The movement to ban the practice of reparative therapy is gaining momentum. The New Jersey Assembly passed a bill Tuesday that forbids therapists from engaging in sexual orientation change efforts with youth under age 18.
The measure applies to anyone licensed to provide professional counseling. It defines "sexual orientation change efforts" as the practice of seeking to change a person's sexual orientation, including efforts to change behaviors. It does not apply to counseling for a young person wanting to change their gender.
Gay rights groups say the practice hurts young people, but critics say the bill infringes on parents' rights.
Last year, California became the first state to ban the therapy, but a judge halted implementation because of concerns about the law's constitutionality.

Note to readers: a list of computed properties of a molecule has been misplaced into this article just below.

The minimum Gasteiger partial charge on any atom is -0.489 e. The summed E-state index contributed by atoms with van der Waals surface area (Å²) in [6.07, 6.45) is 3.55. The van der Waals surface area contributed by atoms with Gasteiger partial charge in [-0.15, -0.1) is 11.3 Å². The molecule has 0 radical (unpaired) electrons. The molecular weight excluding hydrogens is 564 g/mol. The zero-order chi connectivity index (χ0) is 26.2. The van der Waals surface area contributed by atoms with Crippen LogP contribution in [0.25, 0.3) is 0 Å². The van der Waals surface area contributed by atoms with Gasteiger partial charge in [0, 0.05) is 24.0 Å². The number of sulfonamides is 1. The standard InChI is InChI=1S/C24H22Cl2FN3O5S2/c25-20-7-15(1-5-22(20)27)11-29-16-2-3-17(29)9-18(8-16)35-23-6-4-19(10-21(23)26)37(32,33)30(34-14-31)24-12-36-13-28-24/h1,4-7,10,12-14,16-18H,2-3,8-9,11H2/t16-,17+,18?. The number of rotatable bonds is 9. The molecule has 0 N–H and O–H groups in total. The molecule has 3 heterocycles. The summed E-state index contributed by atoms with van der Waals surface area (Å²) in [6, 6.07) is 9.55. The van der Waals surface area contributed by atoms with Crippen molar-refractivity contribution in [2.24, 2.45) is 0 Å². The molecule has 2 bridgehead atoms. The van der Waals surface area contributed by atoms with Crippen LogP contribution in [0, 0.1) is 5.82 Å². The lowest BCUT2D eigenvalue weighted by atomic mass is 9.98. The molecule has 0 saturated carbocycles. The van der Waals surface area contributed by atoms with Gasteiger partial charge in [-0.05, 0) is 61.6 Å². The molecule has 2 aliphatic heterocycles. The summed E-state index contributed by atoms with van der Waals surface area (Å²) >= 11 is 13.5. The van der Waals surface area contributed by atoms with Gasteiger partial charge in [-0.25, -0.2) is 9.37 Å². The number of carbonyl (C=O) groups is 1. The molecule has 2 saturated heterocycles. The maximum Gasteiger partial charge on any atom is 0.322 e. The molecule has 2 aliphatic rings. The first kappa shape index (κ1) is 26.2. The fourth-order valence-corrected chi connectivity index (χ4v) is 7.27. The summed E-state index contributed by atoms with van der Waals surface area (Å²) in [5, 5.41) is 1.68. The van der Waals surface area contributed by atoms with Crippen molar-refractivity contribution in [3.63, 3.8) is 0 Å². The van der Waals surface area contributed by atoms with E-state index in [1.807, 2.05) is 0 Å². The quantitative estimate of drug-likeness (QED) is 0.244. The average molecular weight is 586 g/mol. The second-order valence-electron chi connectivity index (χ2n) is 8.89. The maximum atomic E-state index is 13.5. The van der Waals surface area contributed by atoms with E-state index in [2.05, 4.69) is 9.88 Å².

The American Psychological Association has raised concerns about sexual orientation change efforts but has not banned it.
A 2007 study by psychologists Stan Jones and Mark Yarhouse indicated that change is possible. When researchers followed 63 people trying to change with the help of Christian ministries, they found that 30 percent were able to reduce their homosexual attraction and 23 percent were able to convert to opposite-sex attraction.
The Senate will likely take up the bill on Thursday.